I remember a couple of years go spending time with and reviewing Kel-Tec’s KSG. I really enjoyed running that double-magazine 12 gauge around the range. Fun times. Fastforward to this week and I’m shooting a similar, but different iteration of that model: the KS7.

The KS7 is a bullpup 12-gauge shotgun and is something of a single-mag-tube version of the KSG, but it has some interesting differences. The most obvious difference is the top carry handle and fiber-optic bead at the front. This makes the KS7 shootable right out of the box. But it sure does look weird. In any event, I’ve gotten to spend some time shooting the KS7 and here follow my impressions of this lightweight beast of a shotgun.

Why Consider the KS7

You might consider the KS7 for its small and lightweight configuration, which makes it a very wieldy, easy-to-carry, easy-to-maneuver firearm. Good for home defense or other cramped or close-quarters needs. At just over 26 inches long and ~6 pounds, it’s easy to hold, easy to pack, and (unlike the KSG) simple to use.

You might also consider the KS7 for its value. Often found for less than $500, it’s an inexpensive way to get a tactical-ish shotgun with a front sight bead that makes it shoot-ready right out of the box. With its numerous M-LOK slots, there are several locations for mounting accessories like lights and sling mounts, too.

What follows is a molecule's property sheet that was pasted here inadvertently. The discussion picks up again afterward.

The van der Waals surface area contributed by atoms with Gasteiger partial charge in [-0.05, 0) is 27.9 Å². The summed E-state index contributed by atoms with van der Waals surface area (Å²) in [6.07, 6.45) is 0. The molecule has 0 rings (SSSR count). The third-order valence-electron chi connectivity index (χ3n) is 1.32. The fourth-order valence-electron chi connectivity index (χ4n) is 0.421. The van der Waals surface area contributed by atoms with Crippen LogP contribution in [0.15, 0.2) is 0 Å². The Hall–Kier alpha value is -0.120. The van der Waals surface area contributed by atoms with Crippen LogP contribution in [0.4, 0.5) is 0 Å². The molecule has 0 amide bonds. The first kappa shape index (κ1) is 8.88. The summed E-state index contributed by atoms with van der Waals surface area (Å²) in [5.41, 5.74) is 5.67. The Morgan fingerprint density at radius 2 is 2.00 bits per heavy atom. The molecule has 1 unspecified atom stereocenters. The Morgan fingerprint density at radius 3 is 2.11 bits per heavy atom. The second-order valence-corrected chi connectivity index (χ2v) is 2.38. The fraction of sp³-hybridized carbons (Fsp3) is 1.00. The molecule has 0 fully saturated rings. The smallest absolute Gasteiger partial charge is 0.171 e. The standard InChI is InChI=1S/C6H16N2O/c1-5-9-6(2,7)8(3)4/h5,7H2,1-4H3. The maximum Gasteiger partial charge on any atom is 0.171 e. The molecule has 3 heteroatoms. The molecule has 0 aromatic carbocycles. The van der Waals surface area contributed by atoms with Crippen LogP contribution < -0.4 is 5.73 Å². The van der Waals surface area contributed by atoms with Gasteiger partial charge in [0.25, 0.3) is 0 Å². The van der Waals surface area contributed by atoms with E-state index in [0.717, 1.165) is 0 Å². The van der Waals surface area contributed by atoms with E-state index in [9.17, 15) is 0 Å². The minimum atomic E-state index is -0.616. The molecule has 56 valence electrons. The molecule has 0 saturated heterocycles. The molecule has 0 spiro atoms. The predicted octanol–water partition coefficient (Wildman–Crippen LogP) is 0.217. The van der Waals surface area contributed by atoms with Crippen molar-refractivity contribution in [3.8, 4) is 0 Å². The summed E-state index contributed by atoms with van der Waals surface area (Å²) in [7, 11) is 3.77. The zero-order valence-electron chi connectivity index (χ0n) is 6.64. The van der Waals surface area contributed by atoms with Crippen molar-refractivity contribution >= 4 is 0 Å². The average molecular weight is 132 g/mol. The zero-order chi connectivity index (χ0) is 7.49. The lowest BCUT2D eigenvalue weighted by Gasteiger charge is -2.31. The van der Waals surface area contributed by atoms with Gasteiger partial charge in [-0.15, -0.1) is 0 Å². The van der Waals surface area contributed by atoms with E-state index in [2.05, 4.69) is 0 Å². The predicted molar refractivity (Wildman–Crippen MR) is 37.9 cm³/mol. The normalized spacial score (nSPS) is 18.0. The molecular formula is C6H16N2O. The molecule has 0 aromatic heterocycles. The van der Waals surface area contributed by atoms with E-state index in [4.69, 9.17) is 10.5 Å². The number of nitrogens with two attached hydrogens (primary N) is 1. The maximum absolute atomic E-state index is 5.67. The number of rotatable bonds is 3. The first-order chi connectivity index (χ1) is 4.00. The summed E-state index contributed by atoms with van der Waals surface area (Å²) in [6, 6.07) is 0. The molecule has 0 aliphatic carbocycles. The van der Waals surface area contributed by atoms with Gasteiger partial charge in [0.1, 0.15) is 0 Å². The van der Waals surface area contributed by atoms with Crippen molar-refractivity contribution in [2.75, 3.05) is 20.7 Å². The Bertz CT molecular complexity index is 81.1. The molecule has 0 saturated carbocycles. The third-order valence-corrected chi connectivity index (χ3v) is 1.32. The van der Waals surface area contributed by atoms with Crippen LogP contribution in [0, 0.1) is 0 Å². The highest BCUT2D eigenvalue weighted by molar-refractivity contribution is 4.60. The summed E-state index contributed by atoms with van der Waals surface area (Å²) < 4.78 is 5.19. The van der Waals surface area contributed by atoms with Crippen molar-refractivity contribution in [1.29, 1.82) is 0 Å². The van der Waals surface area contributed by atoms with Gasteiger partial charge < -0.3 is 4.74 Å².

Kel-Tec KS7


  • Caliber: 12 ga
  • Length: 26.1”
  • Barrel Length: 18.5”
  • Weight: 5.9lb (unloaded)
  • Length of Pull: 13”
  • Sights: Green fiber optic front bead
  • Capacity: 6+1 w/3” shells (or 7+1 with 2¾ shells)
  • Color: Black or Green or Tan
  • MSRP: $495 (often found for less…and for considerably more!)


Shooting the KS7

The KS7 was easy to run and fun to shoot…up to a point. This shotgun is very light, so I felt every bit of the recoil from every round I fired. With hot ammo, this little shotgun kicks like a mule. I can say with full confidence that anyone who owns a KS7 should put a soft buttpad on it to mitigate the stiff recoil impulse. The “pad” present on this shotgun is hard as a rock.


One improvement over the KSG that’s immediately noticeable on the KS7 is the feel and function of the pump action. This feels much more like the action on a traditional shotgun than did the KSG’s action, which was rather stuff and plastic, and prone to easy shortstrokes. This action feels far nicer and it’s easy to properly cycle the gun between shots. Well done, Kel-Tec. The pump grip is also much improved over what is present on the KSG. With molded stops fore and aft, it’s easy to keep your hand safely in the proper position. I do, however, recommend against placing your thumb against the forward stop fold. When the gun fires it’ll give your thumb a stiff jolt.

Because the KS7 is so small and the length of pull rather short, it’s not super easy and comfortable to use the front sighting bead atop the weird carry handle. That said, sighting is completely doable, but of course you’ve got to get your cheek fully welded and face low to the top of the stock to get a proper alignment for accurate hits. My first shots were significantly high, but once I got a proper cheek weld and sighted down the entire carry-handle channel, hits were right on.

KS7 top